The Middle Ages then provided five distinct modes of understanding time: computational, or scientific, philosophical, mechanical, astrolabic, and kalendric, all of which manifested the increasing awareness of the problematic aspects of time keeping (Poster, 6). The Renaissance and Scientific Revolution that followed produced further insights on the measuring of time, such as those given by the aforementioned Galileo, and new theories concerning the concept of time, as Newton did in his declaration for absolute time.
Over the next 500 years, philosophers, mathematicians, and scientists, including Immanuel Kant, Adolf Grünbaum, Michael Dummett, and Einstein, continuously developed theories on the many aspects of time, giving the modern Western world its mainstream notion of the concept. But what of the remainder of the world, where clocks do not dictate a scheduled existence? What of the cultures in which the phrases “spending time” and “wasting time” hold absolutely no relevance in every day happenings? What of the societies who live simultaneous within two different states of time?
For some, time, as proposed by the Western world, is close to non-existent. The Hopi, for instance, have a language that according to Benjamin Lee Whorf, “contains no words, grammatical forms, constructions, or expressions that refer to time or any of its aspects,” (Falk, 87). While they may not have any vocabulary to suggest the changing of tenses, the Hopi although still exhibit practices, such as annual ceremonies and harvests, which can only be conducted with some general concept of time. The Piraha, a Brazilian tribe, also have no terms used to designate something either in the past or future. Instead, the tribe’s lives are conducted through “event time”; instances in the environment, including the rising of the sun or tides, which allow for a basic structural system for them to follow.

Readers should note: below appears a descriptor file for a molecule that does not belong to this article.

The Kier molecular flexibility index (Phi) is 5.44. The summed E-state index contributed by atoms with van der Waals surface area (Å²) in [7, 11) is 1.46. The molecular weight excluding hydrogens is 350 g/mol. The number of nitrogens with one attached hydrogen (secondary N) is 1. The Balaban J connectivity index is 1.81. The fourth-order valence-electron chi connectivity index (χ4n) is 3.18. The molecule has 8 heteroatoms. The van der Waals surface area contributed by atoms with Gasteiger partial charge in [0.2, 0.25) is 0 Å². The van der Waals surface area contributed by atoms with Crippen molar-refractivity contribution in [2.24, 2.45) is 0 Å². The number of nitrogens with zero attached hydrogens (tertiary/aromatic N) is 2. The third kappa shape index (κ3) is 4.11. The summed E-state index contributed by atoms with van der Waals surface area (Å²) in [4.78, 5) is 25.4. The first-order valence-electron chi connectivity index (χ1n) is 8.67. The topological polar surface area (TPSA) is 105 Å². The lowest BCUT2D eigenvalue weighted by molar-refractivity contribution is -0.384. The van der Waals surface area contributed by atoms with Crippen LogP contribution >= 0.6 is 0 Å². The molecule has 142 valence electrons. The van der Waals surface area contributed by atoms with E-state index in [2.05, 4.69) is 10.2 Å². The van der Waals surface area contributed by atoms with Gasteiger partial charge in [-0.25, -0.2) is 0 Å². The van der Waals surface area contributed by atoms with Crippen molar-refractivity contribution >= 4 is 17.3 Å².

On the other end of the spectrum, the Australian aborigines have not only a concept of time, but furthermore, two parallel constructions of it; one in which the natives’ lives commence as biologically intended, while simultaneously, existing eternally in the “dreaming”. In the “dream time”, an individual exists even before he or she are conceived, and continue on after death in a world that is ever present and serves as the foundation on which aboriginal society builds (Dean, 3).
It is although not only construction or existence of time that varies between cultures; there are also general differences in how it is valued. In India, believers in the Hindu faith experience life through cyclic time, meaning nothing is permanent, history is irrelevant, and time is illusionary. Perhaps the seeming endlessness of “time” in this case leads to the relative ease placed upon daily occurrences. Robert Levine, a social psychologist, recounted his stay in India, in which he spends hours waiting on trains, telephone clerks, and people, due simply to the absence of any idea that might suggest seeing time as an inconvenience or something that needs to be rushed (Falk, 98).
A stark contrast to this slow-paced environment is that of Wall Street in New York, where every second not only holds value, but also translates into money. Within the broker filled rooms of the Financial District, various sized clocks, wristwatches, digital computers, and the occasional hoarse yell announces the passage of time. Any second not spent selling is “wasted time.” An hour in which multi-tasking accomplishes three times as much allows for “time to be saved.” Here, as much as with many other urban centers of the Western World, the values of currency are directly transferred to the values placed on time.